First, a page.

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#RockYourSOC Building a Modern SOC

Having had the experience of building a SOC in the middle of a crisis in his former post, Steve Moore, chief security strategist at Exabeam, understands the need for security and security operations to be relevant. Leading a panel discussion on "Building a Modern SOC" at this year’s Spotlight18 conference in Las Vegas, Moore questioned why – given that so many organizations now have a SOC – attackers continue to be successful.

In order to answer that question, panelists first discussed what indicators of success or failure they look for in a SOC.

Panel participant Andrew Wild, CISO at QTS, went straight to metrics. “One key for me is looking at whether you have the right people and asking whether the metrics are good. Are the metrics reliable enough to evaluate your ongoing performance?” Looking at how they are measuring and how they can improve are indicators that offer value when thinking about SOC transformation.

While metrics do have value, Ray Johnston, CISO at Inspire Brands, said one key indicator for him is looking at whether they have the right people. “How are you keeping them current? Do they have the right skill sets? We underinvest in people, and let them sit and stagnate. At the end of the day, it’s people, process and technology. People can screw up that process.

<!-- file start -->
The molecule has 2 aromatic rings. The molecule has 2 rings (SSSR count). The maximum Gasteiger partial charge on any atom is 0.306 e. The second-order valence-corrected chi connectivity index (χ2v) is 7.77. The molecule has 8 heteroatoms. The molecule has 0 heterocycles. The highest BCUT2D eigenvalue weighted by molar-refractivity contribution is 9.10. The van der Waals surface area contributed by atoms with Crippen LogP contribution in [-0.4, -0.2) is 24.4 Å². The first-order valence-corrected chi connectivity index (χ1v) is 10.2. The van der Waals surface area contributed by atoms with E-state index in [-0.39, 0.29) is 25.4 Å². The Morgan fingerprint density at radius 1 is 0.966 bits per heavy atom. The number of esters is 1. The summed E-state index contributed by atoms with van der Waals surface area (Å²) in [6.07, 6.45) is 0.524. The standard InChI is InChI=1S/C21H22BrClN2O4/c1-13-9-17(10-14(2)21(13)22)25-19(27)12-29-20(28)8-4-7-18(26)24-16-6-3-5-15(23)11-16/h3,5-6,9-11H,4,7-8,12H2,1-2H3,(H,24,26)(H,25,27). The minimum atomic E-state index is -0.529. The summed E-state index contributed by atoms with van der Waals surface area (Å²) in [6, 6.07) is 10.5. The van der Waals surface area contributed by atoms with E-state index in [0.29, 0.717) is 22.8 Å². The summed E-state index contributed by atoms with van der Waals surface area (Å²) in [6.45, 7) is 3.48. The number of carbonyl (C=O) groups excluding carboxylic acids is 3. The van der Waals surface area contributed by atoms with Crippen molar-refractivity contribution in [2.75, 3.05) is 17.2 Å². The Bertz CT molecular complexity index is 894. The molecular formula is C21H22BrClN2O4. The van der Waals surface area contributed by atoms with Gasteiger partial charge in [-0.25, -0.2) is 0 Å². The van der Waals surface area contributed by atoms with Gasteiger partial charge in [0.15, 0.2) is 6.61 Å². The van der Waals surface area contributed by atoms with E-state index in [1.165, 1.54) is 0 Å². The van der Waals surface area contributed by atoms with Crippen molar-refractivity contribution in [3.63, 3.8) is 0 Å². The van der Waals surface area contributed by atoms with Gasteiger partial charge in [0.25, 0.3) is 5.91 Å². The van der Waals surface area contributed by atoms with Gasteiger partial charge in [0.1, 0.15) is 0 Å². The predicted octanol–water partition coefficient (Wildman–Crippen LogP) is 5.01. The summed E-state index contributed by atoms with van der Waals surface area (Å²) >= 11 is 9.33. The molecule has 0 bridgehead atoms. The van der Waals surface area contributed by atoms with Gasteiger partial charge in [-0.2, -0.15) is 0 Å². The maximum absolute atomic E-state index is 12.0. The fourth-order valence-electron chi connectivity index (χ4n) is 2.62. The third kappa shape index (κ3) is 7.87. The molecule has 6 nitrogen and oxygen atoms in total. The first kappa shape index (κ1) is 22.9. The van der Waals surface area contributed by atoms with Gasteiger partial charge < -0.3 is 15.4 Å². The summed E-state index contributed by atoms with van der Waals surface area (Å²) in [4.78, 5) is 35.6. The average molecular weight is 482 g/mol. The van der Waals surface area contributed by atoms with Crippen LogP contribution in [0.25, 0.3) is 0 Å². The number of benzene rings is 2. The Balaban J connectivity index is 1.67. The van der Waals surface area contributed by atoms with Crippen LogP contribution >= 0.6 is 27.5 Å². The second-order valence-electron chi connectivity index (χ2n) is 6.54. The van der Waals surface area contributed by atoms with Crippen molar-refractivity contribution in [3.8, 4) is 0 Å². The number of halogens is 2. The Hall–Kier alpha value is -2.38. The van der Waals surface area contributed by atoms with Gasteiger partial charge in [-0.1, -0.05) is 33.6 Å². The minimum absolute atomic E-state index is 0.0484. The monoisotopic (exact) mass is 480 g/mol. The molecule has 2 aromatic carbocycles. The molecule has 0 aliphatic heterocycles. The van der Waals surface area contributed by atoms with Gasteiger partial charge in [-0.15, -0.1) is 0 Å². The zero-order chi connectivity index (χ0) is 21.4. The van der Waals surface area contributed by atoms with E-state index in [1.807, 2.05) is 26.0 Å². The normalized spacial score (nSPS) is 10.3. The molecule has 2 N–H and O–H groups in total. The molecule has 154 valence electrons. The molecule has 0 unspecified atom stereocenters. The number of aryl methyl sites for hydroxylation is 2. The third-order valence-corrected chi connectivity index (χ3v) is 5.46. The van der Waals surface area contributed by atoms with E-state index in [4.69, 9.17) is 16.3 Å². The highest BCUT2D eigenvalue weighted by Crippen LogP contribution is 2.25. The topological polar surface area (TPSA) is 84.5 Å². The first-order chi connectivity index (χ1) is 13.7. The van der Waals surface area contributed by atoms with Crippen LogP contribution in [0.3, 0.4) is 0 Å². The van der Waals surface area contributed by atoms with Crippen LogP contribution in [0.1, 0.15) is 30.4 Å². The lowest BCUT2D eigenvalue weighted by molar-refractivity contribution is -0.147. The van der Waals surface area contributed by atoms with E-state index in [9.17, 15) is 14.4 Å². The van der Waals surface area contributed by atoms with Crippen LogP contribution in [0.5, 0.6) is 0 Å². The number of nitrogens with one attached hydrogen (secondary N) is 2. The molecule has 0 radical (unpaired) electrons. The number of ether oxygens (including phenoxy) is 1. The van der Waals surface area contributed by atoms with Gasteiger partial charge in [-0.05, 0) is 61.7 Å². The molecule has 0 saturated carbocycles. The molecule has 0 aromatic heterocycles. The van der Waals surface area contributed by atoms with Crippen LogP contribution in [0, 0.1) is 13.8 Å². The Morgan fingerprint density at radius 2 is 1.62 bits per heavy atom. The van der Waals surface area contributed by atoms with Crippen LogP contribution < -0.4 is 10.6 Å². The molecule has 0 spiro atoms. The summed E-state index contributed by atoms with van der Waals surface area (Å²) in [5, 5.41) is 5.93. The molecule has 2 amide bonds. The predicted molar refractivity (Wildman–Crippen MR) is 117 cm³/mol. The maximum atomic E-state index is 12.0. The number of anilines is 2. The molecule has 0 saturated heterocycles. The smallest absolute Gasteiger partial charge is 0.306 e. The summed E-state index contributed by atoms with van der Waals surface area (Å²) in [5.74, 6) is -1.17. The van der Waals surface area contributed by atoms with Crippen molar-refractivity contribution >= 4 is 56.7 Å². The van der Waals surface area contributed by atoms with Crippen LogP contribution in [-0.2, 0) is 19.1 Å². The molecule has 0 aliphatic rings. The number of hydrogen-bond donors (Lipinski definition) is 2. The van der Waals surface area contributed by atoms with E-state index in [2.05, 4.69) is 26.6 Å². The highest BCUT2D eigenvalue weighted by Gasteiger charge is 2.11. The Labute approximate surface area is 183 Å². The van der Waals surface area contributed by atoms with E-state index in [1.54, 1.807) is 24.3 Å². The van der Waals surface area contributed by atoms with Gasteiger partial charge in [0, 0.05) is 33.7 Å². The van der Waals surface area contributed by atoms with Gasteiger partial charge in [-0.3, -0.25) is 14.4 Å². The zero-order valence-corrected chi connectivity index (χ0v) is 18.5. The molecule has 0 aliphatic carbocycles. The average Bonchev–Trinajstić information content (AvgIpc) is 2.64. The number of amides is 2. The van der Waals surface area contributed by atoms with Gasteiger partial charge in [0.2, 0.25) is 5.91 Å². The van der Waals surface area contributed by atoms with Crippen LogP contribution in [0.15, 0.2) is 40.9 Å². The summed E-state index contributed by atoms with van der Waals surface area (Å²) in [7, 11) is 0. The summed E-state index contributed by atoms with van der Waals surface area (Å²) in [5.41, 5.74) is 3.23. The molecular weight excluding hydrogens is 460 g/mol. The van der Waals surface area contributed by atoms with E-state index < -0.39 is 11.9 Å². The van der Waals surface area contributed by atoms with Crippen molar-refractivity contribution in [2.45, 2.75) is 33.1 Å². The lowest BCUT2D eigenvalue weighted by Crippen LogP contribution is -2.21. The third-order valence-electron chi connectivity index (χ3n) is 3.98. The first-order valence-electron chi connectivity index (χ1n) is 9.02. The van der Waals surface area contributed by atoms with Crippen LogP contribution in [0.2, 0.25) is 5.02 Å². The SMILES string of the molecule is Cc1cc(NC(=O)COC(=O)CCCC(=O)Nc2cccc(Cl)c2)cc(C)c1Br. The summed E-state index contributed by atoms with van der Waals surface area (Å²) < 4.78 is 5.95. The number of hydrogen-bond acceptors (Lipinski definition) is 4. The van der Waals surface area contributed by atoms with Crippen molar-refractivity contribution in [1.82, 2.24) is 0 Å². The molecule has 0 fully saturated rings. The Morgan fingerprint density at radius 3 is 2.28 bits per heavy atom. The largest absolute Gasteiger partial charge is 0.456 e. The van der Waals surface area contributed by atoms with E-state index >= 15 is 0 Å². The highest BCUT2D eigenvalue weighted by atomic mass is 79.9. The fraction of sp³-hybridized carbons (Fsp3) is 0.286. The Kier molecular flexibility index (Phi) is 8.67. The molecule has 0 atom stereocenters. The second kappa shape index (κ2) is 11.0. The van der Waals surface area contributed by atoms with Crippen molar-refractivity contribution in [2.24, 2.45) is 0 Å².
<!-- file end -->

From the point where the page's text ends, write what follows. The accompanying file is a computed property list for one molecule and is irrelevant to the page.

“Most often, conversations about the SOC include the issue of signal-to-noise ratio. SOCs lack contextualization, the time they need to build the story and the right resources to make decisions in a rapid fashion. We have to get better at moving the advanced threat actors into spaces where we can pick them up quicker.”   

In addition to the people, there are also technical blockers, like patching, which is always an issue. Viewed by some as the easiest thing to do, panelists agree that many people do patching quite poorly, with few people understanding whether patching is even managed and maintained right or if the patches are even working properly.

“Patching is important, but what are you patching?” said Wild. “You can’t patch everything. It’s just not possible. Are they patching those software components with known exploits that are commonly used? We need to be bringing a risk-based approach into the SOC to focus on the known threats that are most likely to cause issues.”

A risk-based approach includes physical security but also knowing what and where the crown jewels are. “It’s not just in the security space but in the space around security. If you are not  aware of where the consumer or business trends are taking the business, you will fail,” Wild said.

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